If a director has an honest and fair conviction that the firm will resolve insolvency and boost the creditor's position, he is unlikely to be found responsible for careless dealing. A director can be convicted of dishonest trade because he is "a deliberate party to the conduct of the sector of the enterprise to defraud any company creditors or other person's creditors or for any fraudulent reason." A director found guilty of fraud will be accused of a crime
A representative of a corporation who is intentionally a party to the execution of an enterprise fraudulently is responsible for the liabilities of that enterprise.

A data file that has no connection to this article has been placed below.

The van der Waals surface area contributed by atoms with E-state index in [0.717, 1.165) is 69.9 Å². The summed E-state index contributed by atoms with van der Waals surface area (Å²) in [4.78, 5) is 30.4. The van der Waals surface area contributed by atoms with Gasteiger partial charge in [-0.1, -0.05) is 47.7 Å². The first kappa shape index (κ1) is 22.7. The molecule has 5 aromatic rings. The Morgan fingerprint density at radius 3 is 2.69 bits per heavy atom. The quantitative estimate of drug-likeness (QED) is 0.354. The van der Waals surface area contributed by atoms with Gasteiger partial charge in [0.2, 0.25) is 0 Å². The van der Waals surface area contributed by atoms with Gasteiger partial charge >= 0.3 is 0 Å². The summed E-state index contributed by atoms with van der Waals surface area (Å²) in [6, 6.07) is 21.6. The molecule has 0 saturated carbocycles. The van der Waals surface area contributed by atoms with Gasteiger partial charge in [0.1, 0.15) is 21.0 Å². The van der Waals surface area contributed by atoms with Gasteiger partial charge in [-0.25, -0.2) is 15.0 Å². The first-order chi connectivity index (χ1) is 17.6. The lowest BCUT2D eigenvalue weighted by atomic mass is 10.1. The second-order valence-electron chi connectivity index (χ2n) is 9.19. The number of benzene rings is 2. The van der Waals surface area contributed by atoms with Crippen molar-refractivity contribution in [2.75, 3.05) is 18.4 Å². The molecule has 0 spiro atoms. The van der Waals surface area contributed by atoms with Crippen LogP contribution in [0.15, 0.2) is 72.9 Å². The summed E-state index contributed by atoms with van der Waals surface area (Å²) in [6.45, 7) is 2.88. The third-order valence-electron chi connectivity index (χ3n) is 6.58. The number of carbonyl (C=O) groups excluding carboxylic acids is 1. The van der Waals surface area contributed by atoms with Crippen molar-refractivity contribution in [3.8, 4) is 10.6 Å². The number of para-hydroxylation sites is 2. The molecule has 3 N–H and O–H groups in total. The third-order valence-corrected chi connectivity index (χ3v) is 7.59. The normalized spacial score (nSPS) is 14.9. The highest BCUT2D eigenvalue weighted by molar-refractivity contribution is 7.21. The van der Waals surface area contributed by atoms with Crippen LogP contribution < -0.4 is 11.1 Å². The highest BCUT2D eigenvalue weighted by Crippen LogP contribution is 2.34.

Acquisition of Shares in Holding Company
When a corporation acquires stock in the holding company and becomes liquidated after six months because the insolvency company cannot cover its liabilities, the Court of Justice may, together and severally, declare that the directors of the insolvent company are responsible for paying the insolvent company's overall equity payments.
Substantial Property Transactions
The law requires the approval by a resolution of the shareholders of such real estate transactions between a corporation and a director of that company or an individual linked to that director.
It is to render the deal unlawful at the discretion of the corporation who breaks these clauses. A director, or a related party who allowed this transaction might be responsible for any gains to the Company and compensate for any loss to the Company. These rules should not extend to purchases intra-groups.
Loans to Directors